Indian stock markets have been volatile a day after the budget presented by the country's new left-leaning government.
Mr Chidambaram has a balancing act to perform
Shares on the benchmark Bombay Stock Exchange (BSE) rose marginally after falling by 1.5% in initial trading.
On Thursday, the BSE fell more than a 100 points (2.26%) after the budget pledged billions of dollars of spending for the poor.
The budget has been generally welcomed although some question where the funds are going to come from.
In his first budget, Finance Minister Palaniappan Chidambaram focused on setting aside money for improving education and health services for the poor as well as special assistance for farmers.
He also increased military spending by nearly 18% to 770bn rupees ($16.73bn) to pay for modernising India's armed forces.
Mr Chidambaram said the economy would continue to grow at close to seven per cent, making it one of the fastest growing in the world.
But market analysts fear that the extra spending would add to India's growing deficit and are also unhappy at increased taxes imposed on services and brokers.
"It's disappointing. He could have done a lot more," the Economic Times quoted one analyst, Pradip Shah, as saying.
But the budget has been welcomed by industry, with many saying that the finance minister was able to perform a careful balancing act.
"Given the compulsions the [government] had, it is a very good budget. It is a step in the right direction," said Rahul Bajaj, chairman of car firm Bajaj Auto.
Others welcome the move to increase investment, particularly in telecommunications, insurance and aviation.
"The reform process has been pushed forward," said Azim Premji of software giant, Wipro.
But some analysts say the government is going to find it difficult to pay for the extra spending.
"He has budgeted a 24% increase in tax revenues. Such a massive increase has never been witnessed before," says economist Ila Patnaik.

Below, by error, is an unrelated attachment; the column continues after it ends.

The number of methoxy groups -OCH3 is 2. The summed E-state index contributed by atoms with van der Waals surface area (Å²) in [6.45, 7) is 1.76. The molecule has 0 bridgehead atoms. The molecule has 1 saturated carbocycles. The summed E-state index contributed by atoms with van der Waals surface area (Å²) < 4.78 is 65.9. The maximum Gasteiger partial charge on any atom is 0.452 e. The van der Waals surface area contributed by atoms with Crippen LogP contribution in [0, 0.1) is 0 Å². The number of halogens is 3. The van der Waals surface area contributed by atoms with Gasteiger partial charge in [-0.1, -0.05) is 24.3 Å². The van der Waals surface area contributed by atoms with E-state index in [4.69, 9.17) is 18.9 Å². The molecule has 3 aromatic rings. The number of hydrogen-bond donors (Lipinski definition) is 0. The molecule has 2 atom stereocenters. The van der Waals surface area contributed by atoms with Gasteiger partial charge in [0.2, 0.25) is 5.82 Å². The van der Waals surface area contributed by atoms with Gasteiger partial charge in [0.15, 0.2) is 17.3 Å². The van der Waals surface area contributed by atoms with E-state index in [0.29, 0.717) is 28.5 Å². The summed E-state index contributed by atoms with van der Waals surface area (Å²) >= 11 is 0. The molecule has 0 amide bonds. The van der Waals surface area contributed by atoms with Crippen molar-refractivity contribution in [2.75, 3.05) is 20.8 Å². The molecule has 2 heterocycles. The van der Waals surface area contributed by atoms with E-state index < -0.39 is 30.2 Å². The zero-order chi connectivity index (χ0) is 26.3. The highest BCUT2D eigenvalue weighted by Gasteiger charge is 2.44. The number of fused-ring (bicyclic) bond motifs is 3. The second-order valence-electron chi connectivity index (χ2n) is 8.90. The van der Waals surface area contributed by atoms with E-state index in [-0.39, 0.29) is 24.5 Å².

The economy is growing - but the poor are not benefiting
The Business Standard newspaper warned in an editorial that "if the
revenue and growth projection assumptions don't materialise,
the deficit numbers in relation to Gross Domestic Product are going to look very
different from now".
Mr Chidambaram promised to eliminate the deficit by the 2008-09 fiscal year and set the next deficit target at 4.4%.
Economists say that improving infrastructure, as well as cutting the deficit, is the key to sustaining India's strong economic growth.
The budget has also been criticised by the opposition.
Former prime minister Atal Behari Vajpayee said it made many promises but there were no resources to meet them.
The Shiv Sena party, an ally of Mr Vajpayee's Bharatiya Janata Party, called the budget populist and said it seemed the government was gearing up for another general election soon.
There was a more positive response from left-wing parties supporting the government.
The Communist Party of India-Marxist said it appreciated Mr Chidambaram's concern for agricultural development, employment generation, health and education.
However, it said it would protest against the government's decision to allow more foreign investment in the critical telecom, insurance and civil aviation sectors.